7. Talk about it!
-If you ever need a conversation starter, consider: “Have you heard about the immortal hot dogs?”
-Unless you’re on a date. In which case you might prefer: “Did you know I take actions to behave like a Responsible Global Citizen?”
-Unless you’re at a noisy party and feeling daring, in which I challenge you to say, “Let’s talk dirt.”


8. If you ever have a question, as your RA. They’re super friendly. (And if you have any really tough waste and recycling questions, ask me, Anna, a.murnka@gmail.com, because I’m definitely a waste and recycling nerd.)


9. Remember the two Ps: Paper goes in, plastic stays out.
That means you can compost any napkins, cardboard take-out containers (unless they’re wax-lined) tea bags, and paper bags, etc. But you can’t compost lastic bags.  If you really feel the need to use bags, empty them into the compost bins and then throw the bags into the garbage. Plastic bags are not compostable (even the ones that are labeled as compostable or biodegradable, which is confusing, I know).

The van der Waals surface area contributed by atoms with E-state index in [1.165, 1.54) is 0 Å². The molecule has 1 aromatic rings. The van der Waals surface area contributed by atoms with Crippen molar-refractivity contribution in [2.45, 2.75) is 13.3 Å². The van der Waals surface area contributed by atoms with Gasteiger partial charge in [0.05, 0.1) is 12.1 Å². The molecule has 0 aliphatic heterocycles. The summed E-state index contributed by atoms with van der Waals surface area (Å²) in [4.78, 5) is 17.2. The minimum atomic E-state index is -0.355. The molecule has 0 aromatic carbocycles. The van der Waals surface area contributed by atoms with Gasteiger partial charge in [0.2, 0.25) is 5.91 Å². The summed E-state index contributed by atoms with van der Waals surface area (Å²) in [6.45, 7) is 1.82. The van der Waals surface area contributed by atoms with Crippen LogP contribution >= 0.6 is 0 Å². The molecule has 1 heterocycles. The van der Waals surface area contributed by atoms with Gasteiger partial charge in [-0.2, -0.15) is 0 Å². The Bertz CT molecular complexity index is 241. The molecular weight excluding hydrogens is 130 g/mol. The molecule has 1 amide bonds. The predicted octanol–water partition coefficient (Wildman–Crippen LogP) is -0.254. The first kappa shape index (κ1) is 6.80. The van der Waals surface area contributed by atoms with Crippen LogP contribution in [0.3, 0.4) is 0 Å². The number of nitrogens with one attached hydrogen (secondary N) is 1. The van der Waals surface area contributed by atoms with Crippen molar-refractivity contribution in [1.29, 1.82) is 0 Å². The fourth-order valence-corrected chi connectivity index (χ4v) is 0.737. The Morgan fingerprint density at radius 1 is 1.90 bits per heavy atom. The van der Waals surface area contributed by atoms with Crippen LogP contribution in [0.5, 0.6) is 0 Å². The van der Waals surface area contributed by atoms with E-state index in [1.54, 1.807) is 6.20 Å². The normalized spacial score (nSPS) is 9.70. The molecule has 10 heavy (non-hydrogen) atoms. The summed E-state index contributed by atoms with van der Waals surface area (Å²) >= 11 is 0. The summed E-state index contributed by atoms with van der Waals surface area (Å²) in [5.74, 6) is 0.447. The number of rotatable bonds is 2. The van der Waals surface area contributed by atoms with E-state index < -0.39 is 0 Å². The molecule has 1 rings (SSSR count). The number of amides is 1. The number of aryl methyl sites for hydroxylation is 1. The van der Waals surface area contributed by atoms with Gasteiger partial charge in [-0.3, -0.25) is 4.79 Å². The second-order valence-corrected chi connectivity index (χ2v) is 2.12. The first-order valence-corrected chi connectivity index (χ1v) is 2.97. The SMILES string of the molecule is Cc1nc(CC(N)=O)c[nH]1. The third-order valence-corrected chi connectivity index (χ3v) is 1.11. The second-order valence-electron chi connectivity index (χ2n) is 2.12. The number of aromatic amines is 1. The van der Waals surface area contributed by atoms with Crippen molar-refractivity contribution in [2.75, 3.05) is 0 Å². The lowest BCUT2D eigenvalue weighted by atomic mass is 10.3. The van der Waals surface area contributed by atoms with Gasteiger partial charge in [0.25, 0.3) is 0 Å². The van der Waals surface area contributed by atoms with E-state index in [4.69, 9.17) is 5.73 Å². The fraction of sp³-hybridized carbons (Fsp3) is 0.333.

If what does/doesn’t go into your food scraps pail confuses you, make sure you watch this video about the UBC Composting facility:




10. Remember that together, we are all working towards becoming a zero waste campus.



How to Eat Healthier Under the Time Crunch

by: Marta Biernacki

We’ve all been there, two midterms and a paper due this week, with no time to wash our socks let alone cook a healthy meal.  But it IS possible to be healthy under a time crunch!  Here are some tips and tricks that can help.

  1. Buy quick and easy to prepare foods, and ones that last a long time